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Clocks, gravity and the limits of relativity

Shiny silver cylindrical spacecraft in front of blue planet Earth.

This image of Europe’s Columbus space laboratory was taken by ESA astronaut Luca Parmitano during his spacewalk on July 9, 2013. Image via ESA/NASA.

Via ESA

The International Space Station will host the most precise clocks ever to leave Earth. Accurate to a second in 300 million years, the clocks will push the measurement of time to test the limits of the theory of relativity and our understanding of gravity.

Albert Einstein’s general theory of relativity predicted that gravity and speed influences time; the faster you travel the more time slows down, but also the more gravity pulling on you the more time slows down.

A white circle, surrounded by an uneven area of black rays, all on a gray background.

Negative photo of the 1919 solar eclipse. Image via Royal Astronomical Society.

On May 29, 1919, Einstein’s theory was first put to the test when Arthur Eddington observed light “bending” around the sun during a solar eclipse. Forty years later, the Pound-Rebka experiment first measured the redshift effect induced by gravity in a laboratory – but a century later scientists are still searching for the limits of the theory.

Luigi Cacciapuoti, ESA’s Atomic Clock Ensemble in Space (ACES) project scientist, explained:

The theory of relativity describes our universe on the large scale, but on the border with the infinitesimally small scale the theory does not jibe and it remains inconsistent with quantum mechanics. Today’s attempts at unifying general relativity and quantum mechanics predict violations of the Einstein’s equivalence principle.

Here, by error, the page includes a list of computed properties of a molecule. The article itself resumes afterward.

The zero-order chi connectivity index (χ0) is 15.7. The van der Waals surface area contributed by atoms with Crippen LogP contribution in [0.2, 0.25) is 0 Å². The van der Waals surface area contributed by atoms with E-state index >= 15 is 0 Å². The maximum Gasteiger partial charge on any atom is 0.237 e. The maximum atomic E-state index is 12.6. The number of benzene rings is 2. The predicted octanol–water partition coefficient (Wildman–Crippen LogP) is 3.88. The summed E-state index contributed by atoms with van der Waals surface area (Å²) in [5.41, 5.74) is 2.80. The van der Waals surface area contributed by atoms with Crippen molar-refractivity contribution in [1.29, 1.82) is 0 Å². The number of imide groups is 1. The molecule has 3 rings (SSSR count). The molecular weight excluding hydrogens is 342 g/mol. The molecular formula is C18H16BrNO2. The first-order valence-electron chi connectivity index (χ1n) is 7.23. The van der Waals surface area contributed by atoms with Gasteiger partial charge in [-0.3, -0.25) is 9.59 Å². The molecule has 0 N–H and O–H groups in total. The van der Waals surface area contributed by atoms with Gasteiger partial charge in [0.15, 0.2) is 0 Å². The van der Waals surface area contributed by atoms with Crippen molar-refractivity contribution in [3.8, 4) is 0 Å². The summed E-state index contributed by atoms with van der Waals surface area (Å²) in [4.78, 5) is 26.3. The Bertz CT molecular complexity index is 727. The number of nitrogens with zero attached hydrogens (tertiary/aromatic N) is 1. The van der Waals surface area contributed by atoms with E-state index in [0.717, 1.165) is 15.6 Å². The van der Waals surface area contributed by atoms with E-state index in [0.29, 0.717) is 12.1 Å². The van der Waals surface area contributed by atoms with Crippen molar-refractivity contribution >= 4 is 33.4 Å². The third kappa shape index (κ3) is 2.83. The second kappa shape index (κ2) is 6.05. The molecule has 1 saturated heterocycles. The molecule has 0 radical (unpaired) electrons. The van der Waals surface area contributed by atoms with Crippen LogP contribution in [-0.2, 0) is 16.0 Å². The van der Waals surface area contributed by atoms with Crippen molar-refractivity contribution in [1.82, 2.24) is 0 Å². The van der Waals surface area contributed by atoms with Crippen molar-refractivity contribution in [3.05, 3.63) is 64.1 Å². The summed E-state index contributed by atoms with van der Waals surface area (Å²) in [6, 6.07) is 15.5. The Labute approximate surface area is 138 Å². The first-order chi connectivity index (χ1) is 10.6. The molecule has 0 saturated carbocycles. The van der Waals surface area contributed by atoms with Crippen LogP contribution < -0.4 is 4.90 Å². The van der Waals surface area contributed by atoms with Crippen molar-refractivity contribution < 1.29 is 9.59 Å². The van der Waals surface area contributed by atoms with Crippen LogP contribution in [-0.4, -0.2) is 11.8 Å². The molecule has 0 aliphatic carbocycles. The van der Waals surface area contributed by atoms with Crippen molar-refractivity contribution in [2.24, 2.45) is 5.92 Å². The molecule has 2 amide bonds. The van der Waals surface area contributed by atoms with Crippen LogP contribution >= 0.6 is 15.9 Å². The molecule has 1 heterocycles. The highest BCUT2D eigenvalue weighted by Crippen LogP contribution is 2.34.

Einstein’s principle details how gravity interferes with time and space. One of its most interesting manifestations is time dilation due to gravity. This effect has been proven by comparing clocks at different altitudes such as on mountains, in valleys and in space. Clocks at higher altitudes show time passes faster with respect to a clock on the Earth’s surface, as there is less gravity from Earth the farther you are from our planet.

Flying at a 250 mile (400 km) altitude on the Space Station, the Atomic Clock Ensemble in Space will make more precise measurements than ever before.

Men in lab coats, hairnets and white gloves holding onto a large metal structure.

ACES clock. Image via CNES.

Internet of clocks

ACES will create an “internet of clocks”, connecting the most accurate atomic timepieces the world over and compare their timekeeping with the ones on humankind’s weightless laboratory as it flies overhead.

Comparing time down to a stability of hundreds femtoseconds – one millionth of a billionth of a second – requires techniques that push the limits of current technology. ACES has two ways for the clocks to transmit their data, a microwave link and an optical link. Both connections exchange two-way timing signals between the ground stations and the space terminal, when the timing signal heads upwards to the Space Station and when it returns down to Earth.

The unprecedented accuracy this setup offers brings some nice bonuses to the ACES experiment. Clocks on the ground will be compared among themselves providing local measurements of geopotential differences, helping scientists to study our planet and its gravity.

The frequencies of the laser and microwave links will help understand how light and radio waves propagate through the troposphere and ionosphere, thus providing information on climate. Finally, the internet of clocks will allow scientists to distribute time and to synchronize their clocks worldwide for large-scale Earth-based experiments and for other applications that require precise timing.

Shiny cylindrical spacecraft with gold boxes attached against black space.

Columbus module with ACES. Image via ESA–D. Ducros.

Luigi said:

The next generation of atomic clocks and the link techniques that we are developing could one day be used to observe gravitational waves themselves as ESA’s proposed LISA mission, but right now ACES will help us test as best we can Einstein’s theory of general relativity, searching for tiny violations that, if found, might open a window to a new theory of physics that must come.

The clocks have been tested and integrated on the ACES payload and the microwave link for ACES is undergoing tests before final integration with the full experiment. ACES will be ready for launch to the Space Station by 2020.

Bottom line: Einstein’s theory of gravity was first put to the test when Arthur Eddington observed light “bending” around the sun during a solar eclipse. A century later, scientists are still searching for the limits of the theory.

Eleanor Imster

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